On a side note, I have to say the IAM tuition is well worth doing. I've noticed a drastic improvement, not only in fuel consumption, but also in my attitude to driving. Previoulsy if I was stuck behind someone going slower I'd be all over the back of them trying to get past, whereas now I'll hang back slightly to get a better view and be ready to pass when there's enough room. I find I arrive at my destination so much more relaxed and no later than I would previously have done.

  17. #16
    I always find this interesting,as I have been driving more years than I care to remember,I have always used a combination of gearchanges/brakes when approaching traffic lights/roundabouts etc and had many a scary moment when trying to teach my offsprings the art of driving (many times have I "done" the braking for them,trying to do a fred flintstone)
    Not really commenting on the fuel saving by driving like this but my brakes and clutch tend to last longer and also when I get to the juction/roundabout I am in the right gear to proceed if it is clear as opposed to some who have to stop because they have approached in a high gear and used their brakes to stop then struggle to find the right gear to move off again.How many times have you nearly rear ended someone who has stopped for no apparent reason,at a roundabout, as the road is clear to proceed.
    I'm the same. I was taught to drive by a Police advanced driving instructor and he also said the most important thing about driving apart from observation was to always be in the right place in the correct gear for any given situation.

    Although I have a DSG gearbox I always drive in tip-tronic mode and change down to the gear I need to exit as roundabout as I approach. Obviously if I do have to actually stop the DSG automatically selects 1st anyway. As you say so many drivers seem to end up at a roundabout in totally the wrong gear and 'dither' trying to get going again when it's clear. Putting the car in to neutral as you apparoach is no a good idea as to have very little control over the car whilst it's in neutral.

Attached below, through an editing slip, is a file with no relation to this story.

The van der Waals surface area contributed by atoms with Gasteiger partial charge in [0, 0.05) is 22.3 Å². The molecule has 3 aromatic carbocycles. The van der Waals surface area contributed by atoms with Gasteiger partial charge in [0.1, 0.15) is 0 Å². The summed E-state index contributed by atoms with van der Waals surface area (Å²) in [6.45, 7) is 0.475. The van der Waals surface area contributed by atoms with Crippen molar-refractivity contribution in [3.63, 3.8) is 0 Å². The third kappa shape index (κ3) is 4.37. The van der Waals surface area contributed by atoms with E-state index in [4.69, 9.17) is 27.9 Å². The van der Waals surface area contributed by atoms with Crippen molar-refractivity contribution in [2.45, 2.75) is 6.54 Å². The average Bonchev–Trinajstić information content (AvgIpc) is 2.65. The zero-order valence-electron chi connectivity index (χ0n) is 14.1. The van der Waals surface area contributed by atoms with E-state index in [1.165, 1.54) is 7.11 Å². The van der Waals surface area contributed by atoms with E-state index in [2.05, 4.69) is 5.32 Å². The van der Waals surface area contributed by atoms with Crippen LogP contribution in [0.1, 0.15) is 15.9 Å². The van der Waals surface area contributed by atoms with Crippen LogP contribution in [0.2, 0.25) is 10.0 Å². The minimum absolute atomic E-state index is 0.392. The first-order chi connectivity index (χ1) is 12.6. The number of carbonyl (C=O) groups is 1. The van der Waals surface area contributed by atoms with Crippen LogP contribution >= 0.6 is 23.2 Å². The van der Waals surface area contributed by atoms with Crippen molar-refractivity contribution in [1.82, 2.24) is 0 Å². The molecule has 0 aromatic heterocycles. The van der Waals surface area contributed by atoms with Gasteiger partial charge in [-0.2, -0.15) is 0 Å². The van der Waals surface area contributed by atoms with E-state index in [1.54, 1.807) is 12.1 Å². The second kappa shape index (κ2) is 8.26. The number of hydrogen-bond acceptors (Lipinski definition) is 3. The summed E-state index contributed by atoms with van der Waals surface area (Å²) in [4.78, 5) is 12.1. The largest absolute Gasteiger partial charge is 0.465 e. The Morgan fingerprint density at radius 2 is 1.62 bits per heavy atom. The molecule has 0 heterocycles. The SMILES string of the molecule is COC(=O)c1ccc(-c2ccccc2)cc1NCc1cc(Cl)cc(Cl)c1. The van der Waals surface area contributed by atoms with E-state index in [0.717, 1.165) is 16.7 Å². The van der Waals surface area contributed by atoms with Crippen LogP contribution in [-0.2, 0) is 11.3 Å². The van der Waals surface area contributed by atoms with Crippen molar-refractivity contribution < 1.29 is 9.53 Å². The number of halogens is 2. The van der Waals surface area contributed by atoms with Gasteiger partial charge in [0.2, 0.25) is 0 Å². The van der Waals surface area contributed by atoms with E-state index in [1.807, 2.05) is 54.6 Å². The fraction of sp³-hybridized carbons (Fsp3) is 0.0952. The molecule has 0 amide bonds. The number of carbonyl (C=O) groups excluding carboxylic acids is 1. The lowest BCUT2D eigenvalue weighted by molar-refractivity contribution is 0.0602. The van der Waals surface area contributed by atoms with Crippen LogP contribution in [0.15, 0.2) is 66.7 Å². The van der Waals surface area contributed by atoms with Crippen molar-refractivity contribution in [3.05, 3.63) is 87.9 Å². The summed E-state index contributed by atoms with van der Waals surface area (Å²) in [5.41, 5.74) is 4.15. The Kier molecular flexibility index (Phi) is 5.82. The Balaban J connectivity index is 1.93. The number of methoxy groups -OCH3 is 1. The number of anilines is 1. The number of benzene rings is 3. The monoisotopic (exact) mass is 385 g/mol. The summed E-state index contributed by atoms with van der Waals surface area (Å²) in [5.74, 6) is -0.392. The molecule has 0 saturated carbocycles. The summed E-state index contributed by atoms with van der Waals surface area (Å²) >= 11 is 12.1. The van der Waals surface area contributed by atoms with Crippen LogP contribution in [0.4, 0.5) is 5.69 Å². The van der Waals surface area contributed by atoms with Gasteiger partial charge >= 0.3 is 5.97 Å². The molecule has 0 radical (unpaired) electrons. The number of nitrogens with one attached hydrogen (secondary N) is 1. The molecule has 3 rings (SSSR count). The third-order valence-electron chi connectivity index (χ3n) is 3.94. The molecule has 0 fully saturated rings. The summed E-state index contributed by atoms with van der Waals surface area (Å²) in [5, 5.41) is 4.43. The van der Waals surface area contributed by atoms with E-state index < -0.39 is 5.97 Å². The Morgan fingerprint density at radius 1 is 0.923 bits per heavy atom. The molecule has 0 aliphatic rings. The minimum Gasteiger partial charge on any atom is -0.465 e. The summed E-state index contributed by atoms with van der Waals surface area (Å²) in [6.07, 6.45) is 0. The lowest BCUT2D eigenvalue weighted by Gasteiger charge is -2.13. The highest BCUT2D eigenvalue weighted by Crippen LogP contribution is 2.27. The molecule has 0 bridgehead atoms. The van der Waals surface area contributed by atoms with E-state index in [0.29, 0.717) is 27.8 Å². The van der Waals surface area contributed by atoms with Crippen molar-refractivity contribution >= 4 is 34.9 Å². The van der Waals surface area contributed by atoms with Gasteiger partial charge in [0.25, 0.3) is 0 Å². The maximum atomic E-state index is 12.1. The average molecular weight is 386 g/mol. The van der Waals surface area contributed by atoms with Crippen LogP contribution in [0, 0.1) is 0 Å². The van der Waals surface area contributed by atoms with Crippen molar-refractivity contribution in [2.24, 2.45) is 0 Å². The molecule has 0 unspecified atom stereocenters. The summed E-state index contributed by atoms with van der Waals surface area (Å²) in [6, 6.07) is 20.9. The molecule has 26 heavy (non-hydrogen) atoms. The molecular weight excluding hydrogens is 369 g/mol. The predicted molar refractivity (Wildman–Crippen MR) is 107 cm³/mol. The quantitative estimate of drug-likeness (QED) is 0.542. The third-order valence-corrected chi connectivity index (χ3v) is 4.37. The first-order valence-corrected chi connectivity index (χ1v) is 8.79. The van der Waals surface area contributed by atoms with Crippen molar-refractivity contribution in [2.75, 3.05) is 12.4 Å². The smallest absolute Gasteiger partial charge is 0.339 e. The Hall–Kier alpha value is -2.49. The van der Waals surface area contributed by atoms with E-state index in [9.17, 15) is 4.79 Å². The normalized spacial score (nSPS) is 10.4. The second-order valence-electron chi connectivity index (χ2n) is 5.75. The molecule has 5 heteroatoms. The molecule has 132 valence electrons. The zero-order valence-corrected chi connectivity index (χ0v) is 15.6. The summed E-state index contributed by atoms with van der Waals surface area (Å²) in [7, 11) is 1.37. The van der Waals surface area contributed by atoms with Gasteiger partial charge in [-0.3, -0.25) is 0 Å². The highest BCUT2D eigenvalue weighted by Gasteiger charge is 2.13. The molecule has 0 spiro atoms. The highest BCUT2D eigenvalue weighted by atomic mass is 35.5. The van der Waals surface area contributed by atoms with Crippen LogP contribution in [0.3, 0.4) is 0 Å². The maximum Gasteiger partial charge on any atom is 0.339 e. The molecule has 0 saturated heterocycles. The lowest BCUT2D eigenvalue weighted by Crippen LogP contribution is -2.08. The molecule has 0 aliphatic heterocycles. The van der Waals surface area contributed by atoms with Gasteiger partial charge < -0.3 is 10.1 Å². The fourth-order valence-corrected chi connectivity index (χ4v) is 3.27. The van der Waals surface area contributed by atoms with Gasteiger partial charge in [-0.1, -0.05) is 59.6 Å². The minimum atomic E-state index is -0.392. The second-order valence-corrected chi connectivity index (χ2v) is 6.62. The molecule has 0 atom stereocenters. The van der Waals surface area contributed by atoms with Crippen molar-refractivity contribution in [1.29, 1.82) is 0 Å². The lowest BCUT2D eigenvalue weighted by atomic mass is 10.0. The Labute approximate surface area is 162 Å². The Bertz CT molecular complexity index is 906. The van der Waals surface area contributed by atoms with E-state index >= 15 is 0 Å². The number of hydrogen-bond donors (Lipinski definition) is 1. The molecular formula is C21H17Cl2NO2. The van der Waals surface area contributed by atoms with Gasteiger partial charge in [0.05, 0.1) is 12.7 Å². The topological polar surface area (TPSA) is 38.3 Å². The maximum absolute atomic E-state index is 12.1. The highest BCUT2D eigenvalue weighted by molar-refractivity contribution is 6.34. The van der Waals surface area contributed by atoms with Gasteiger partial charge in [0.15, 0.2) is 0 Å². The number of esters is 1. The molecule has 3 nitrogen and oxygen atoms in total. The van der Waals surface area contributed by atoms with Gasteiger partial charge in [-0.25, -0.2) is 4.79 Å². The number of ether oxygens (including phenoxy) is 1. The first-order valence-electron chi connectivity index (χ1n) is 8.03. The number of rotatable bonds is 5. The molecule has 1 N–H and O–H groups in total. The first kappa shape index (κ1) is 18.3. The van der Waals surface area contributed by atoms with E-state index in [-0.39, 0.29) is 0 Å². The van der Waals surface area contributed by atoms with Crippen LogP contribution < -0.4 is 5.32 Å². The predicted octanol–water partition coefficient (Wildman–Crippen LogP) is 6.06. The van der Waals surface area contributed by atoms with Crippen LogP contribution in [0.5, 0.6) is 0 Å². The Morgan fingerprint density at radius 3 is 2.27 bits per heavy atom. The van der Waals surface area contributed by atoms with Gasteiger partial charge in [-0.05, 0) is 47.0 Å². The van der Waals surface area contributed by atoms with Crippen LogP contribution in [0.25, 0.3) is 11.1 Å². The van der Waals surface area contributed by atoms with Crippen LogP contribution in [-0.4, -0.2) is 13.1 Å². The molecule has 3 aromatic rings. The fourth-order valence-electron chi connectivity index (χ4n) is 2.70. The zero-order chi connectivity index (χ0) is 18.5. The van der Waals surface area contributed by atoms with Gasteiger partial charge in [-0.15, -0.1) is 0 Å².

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    Quote Originally Posted by MarcQuinlivan
    Again, the IAM advise that an advanced motorist approaches a junction (stop sign, red lights, etc) as if they will have to stop. The car behind you approaching this type of junction should also be preparing to stop as there is a car ahead of them, so should be in no danger of running into the back of you.

    A roundabout or a junction marked with a yield sign do not require you to stop, so for these junctions you approach the junction driving normally, then when you have braked sufficiently, change down to an appropriate gear to negotiate the junction if clear, but be prepared to stop if necessary.

    I have to admit, braking towards the junction and then engaging the clutch just before the engine cuts out was a bit unnerving at first, but when you get used to it it does not seem strange.
    Well touch wood I have never rear ended anyone yet both my offsprings have since passed their tests (basically ended up just giving them on road time, as my driving seems to be so outdated compared to what seems to be taught nowadays)
    Still think this braking lark is to save having to teach the pupil all about gear selection/engine revs , how many could change up and down without using the clutch (and not have an auto)

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    Quote Originally Posted by consilio
    Spot on, putting the car in neutral and coasting will consume fuel to keep the engine going. Keeping in gear with no throttle consumes no fuel
    But surely if you are going up a hill in gear with no throttle in first it will pull you up then surely you are using fuel

  20. #19
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    If you are doing around 5-10mph then yes, because its near the minimum revs that the engine requires to stay running, it will use fuel to keep the car going. If you are in gear, it will of course move the car as well.
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    Here is a rather interesting article about a guy who does something called hypermiling, which seems to involve a lot of driving without using the brakes at all, and slipstreaming behind trucks with the engine turned off. He returns 59mpg from a standard petrol Honda Accord.

    He also got 180.91mpg out of a Honda Insight (whatever that is!) using the same method.

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    Quote Originally Posted by MarcQuinlivan